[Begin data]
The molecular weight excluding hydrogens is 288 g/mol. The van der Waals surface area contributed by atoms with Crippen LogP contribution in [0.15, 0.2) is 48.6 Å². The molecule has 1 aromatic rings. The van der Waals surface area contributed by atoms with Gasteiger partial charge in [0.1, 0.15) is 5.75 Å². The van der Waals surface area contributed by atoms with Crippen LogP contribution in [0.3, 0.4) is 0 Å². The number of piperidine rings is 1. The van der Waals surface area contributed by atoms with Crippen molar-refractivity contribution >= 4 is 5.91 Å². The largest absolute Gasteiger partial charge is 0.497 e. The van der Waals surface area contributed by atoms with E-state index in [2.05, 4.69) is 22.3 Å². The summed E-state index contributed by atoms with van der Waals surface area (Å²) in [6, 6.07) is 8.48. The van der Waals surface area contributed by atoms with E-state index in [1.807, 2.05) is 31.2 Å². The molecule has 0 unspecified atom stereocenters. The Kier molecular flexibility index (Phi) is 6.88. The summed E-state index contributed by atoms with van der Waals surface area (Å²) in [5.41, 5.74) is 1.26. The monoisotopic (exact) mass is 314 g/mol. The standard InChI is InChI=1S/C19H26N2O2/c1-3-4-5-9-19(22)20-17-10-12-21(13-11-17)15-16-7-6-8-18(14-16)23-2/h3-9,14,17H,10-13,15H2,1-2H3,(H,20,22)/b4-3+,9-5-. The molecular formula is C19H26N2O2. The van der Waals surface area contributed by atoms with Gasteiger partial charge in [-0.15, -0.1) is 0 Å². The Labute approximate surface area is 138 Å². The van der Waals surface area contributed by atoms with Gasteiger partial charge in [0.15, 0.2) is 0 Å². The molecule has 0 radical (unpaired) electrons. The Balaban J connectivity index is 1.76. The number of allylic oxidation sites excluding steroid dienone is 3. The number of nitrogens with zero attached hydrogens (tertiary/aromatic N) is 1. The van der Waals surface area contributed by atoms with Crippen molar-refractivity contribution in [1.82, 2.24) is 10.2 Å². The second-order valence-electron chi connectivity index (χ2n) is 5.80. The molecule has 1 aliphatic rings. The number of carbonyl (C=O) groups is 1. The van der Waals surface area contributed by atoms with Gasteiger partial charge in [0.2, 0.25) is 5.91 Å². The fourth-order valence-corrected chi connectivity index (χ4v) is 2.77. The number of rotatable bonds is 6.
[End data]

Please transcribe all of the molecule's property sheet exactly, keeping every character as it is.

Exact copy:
The molecular weight excluding hydrogens is 288 g/mol. The van der Waals surface area contributed by atoms with Crippen LogP contribution in [0.15, 0.2) is 48.6 Å². The molecule has 1 aromatic rings. The van der Waals surface area contributed by atoms with Gasteiger partial charge in [0.1, 0.15) is 5.75 Å². The van der Waals surface area contributed by atoms with Crippen LogP contribution in [0.3, 0.4) is 0 Å². The number of piperidine rings is 1. The van der Waals surface area contributed by atoms with Crippen molar-refractivity contribution >= 4 is 5.91 Å². The largest absolute Gasteiger partial charge is 0.497 e. The van der Waals surface area contributed by atoms with E-state index in [2.05, 4.69) is 22.3 Å². The summed E-state index contributed by atoms with van der Waals surface area (Å²) in [6, 6.07) is 8.48. The van der Waals surface area contributed by atoms with E-state index in [1.807, 2.05) is 31.2 Å². The molecule has 0 unspecified atom stereocenters. The Kier molecular flexibility index (Phi) is 6.88. The summed E-state index contributed by atoms with van der Waals surface area (Å²) in [5.41, 5.74) is 1.26. The monoisotopic (exact) mass is 314 g/mol. The standard InChI is InChI=1S/C19H26N2O2/c1-3-4-5-9-19(22)20-17-10-12-21(13-11-17)15-16-7-6-8-18(14-16)23-2/h3-9,14,17H,10-13,15H2,1-2H3,(H,20,22)/b4-3+,9-5-. The molecular formula is C19H26N2O2. The van der Waals surface area contributed by atoms with Gasteiger partial charge in [-0.15, -0.1) is 0 Å². The Labute approximate surface area is 138 Å². The van der Waals surface area contributed by atoms with Gasteiger partial charge in [0.15, 0.2) is 0 Å². The molecule has 0 radical (unpaired) electrons. The Balaban J connectivity index is 1.76. The number of allylic oxidation sites excluding steroid dienone is 3. The number of nitrogens with zero attached hydrogens (tertiary/aromatic N) is 1. The van der Waals surface area contributed by atoms with Crippen molar-refractivity contribution in [1.82, 2.24) is 10.2 Å². The second-order valence-electron chi connectivity index (χ2n) is 5.80. The molecule has 1 aliphatic rings. The number of carbonyl (C=O) groups is 1. The van der Waals surface area contributed by atoms with Gasteiger partial charge in [0.2, 0.25) is 5.91 Å². The fourth-order valence-corrected chi connectivity index (χ4v) is 2.77. The number of rotatable bonds is 6.